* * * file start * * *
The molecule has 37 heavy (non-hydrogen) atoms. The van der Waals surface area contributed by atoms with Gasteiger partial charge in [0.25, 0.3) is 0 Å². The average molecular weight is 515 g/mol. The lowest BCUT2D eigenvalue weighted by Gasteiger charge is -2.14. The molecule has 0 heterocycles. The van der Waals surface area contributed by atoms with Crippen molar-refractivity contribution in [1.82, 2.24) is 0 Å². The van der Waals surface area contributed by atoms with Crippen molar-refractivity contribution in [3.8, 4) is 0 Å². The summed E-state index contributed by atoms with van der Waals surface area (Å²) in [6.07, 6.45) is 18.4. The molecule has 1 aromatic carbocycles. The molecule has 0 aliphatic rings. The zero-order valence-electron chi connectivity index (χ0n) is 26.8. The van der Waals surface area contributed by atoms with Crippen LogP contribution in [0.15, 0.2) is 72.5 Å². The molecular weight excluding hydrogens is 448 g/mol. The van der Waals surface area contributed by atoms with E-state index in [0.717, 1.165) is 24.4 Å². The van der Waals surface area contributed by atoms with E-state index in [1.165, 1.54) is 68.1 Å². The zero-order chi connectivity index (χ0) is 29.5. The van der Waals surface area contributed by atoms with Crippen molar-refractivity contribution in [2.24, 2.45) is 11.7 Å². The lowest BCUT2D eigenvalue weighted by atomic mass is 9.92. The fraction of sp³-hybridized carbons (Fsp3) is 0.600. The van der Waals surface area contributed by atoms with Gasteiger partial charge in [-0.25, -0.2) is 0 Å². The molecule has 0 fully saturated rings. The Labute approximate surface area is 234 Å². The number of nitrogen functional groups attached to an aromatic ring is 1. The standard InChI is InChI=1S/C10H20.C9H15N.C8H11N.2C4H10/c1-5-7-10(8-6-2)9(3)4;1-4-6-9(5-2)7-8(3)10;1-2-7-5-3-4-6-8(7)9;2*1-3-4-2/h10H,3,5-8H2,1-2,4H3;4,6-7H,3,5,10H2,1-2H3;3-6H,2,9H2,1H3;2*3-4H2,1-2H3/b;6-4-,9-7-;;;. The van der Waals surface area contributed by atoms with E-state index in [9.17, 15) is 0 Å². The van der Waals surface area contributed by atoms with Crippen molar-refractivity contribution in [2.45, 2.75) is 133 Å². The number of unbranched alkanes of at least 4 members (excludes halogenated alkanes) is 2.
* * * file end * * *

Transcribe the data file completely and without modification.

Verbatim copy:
The molecule has 37 heavy (non-hydrogen) atoms. The van der Waals surface area contributed by atoms with Gasteiger partial charge in [0.25, 0.3) is 0 Å². The average molecular weight is 515 g/mol. The lowest BCUT2D eigenvalue weighted by Gasteiger charge is -2.14. The molecule has 0 heterocycles. The van der Waals surface area contributed by atoms with Crippen molar-refractivity contribution in [1.82, 2.24) is 0 Å². The van der Waals surface area contributed by atoms with Crippen molar-refractivity contribution in [3.8, 4) is 0 Å². The summed E-state index contributed by atoms with van der Waals surface area (Å²) in [6.07, 6.45) is 18.4. The molecule has 1 aromatic carbocycles. The molecule has 0 aliphatic rings. The zero-order valence-electron chi connectivity index (χ0n) is 26.8. The van der Waals surface area contributed by atoms with Crippen LogP contribution in [0.15, 0.2) is 72.5 Å². The molecular weight excluding hydrogens is 448 g/mol. The van der Waals surface area contributed by atoms with E-state index in [0.717, 1.165) is 24.4 Å². The van der Waals surface area contributed by atoms with E-state index in [1.165, 1.54) is 68.1 Å². The zero-order chi connectivity index (χ0) is 29.5. The van der Waals surface area contributed by atoms with Crippen molar-refractivity contribution in [2.24, 2.45) is 11.7 Å². The lowest BCUT2D eigenvalue weighted by atomic mass is 9.92. The fraction of sp³-hybridized carbons (Fsp3) is 0.600. The van der Waals surface area contributed by atoms with Gasteiger partial charge in [-0.25, -0.2) is 0 Å². The molecule has 0 fully saturated rings. The Labute approximate surface area is 234 Å². The number of nitrogen functional groups attached to an aromatic ring is 1. The standard InChI is InChI=1S/C10H20.C9H15N.C8H11N.2C4H10/c1-5-7-10(8-6-2)9(3)4;1-4-6-9(5-2)7-8(3)10;1-2-7-5-3-4-6-8(7)9;2*1-3-4-2/h10H,3,5-8H2,1-2,4H3;4,6-7H,3,5,10H2,1-2H3;3-6H,2,9H2,1H3;2*3-4H2,1-2H3/b;6-4-,9-7-;;;. The van der Waals surface area contributed by atoms with E-state index in [9.17, 15) is 0 Å². The van der Waals surface area contributed by atoms with Crippen molar-refractivity contribution in [2.45, 2.75) is 133 Å². The number of unbranched alkanes of at least 4 members (excludes halogenated alkanes) is 2.